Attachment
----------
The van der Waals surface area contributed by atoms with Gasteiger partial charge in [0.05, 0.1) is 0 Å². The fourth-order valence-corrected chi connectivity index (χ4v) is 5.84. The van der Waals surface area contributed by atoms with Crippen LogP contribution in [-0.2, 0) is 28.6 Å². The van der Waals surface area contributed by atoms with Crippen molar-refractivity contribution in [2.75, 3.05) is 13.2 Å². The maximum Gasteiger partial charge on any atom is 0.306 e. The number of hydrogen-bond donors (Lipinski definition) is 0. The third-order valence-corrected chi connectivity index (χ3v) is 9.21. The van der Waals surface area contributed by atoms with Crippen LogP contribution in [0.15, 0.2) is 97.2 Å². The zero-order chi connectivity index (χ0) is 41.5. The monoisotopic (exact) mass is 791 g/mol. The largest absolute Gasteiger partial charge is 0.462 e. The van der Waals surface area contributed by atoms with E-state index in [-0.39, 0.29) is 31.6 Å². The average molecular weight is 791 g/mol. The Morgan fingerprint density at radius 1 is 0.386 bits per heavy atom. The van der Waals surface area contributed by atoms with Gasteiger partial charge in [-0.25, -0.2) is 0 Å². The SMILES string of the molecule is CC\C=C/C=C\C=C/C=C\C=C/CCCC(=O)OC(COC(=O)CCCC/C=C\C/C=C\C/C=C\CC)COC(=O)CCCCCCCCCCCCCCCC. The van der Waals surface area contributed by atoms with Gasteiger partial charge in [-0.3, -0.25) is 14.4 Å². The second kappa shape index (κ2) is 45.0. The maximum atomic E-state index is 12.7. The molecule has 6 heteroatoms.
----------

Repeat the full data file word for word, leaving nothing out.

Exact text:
The van der Waals surface area contributed by atoms with Gasteiger partial charge in [0.05, 0.1) is 0 Å². The fourth-order valence-corrected chi connectivity index (χ4v) is 5.84. The van der Waals surface area contributed by atoms with Crippen LogP contribution in [-0.2, 0) is 28.6 Å². The van der Waals surface area contributed by atoms with Crippen molar-refractivity contribution in [2.75, 3.05) is 13.2 Å². The maximum Gasteiger partial charge on any atom is 0.306 e. The number of hydrogen-bond donors (Lipinski definition) is 0. The third-order valence-corrected chi connectivity index (χ3v) is 9.21. The van der Waals surface area contributed by atoms with Crippen LogP contribution in [0.15, 0.2) is 97.2 Å². The zero-order chi connectivity index (χ0) is 41.5. The monoisotopic (exact) mass is 791 g/mol. The largest absolute Gasteiger partial charge is 0.462 e. The van der Waals surface area contributed by atoms with E-state index in [-0.39, 0.29) is 31.6 Å². The average molecular weight is 791 g/mol. The Morgan fingerprint density at radius 1 is 0.386 bits per heavy atom. The van der Waals surface area contributed by atoms with Gasteiger partial charge in [-0.25, -0.2) is 0 Å². The SMILES string of the molecule is CC\C=C/C=C\C=C/C=C\C=C/CCCC(=O)OC(COC(=O)CCCC/C=C\C/C=C\C/C=C\CC)COC(=O)CCCCCCCCCCCCCCCC. The van der Waals surface area contributed by atoms with Gasteiger partial charge in [-0.3, -0.25) is 14.4 Å². The second kappa shape index (κ2) is 45.0. The maximum atomic E-state index is 12.7. The molecule has 6 heteroatoms.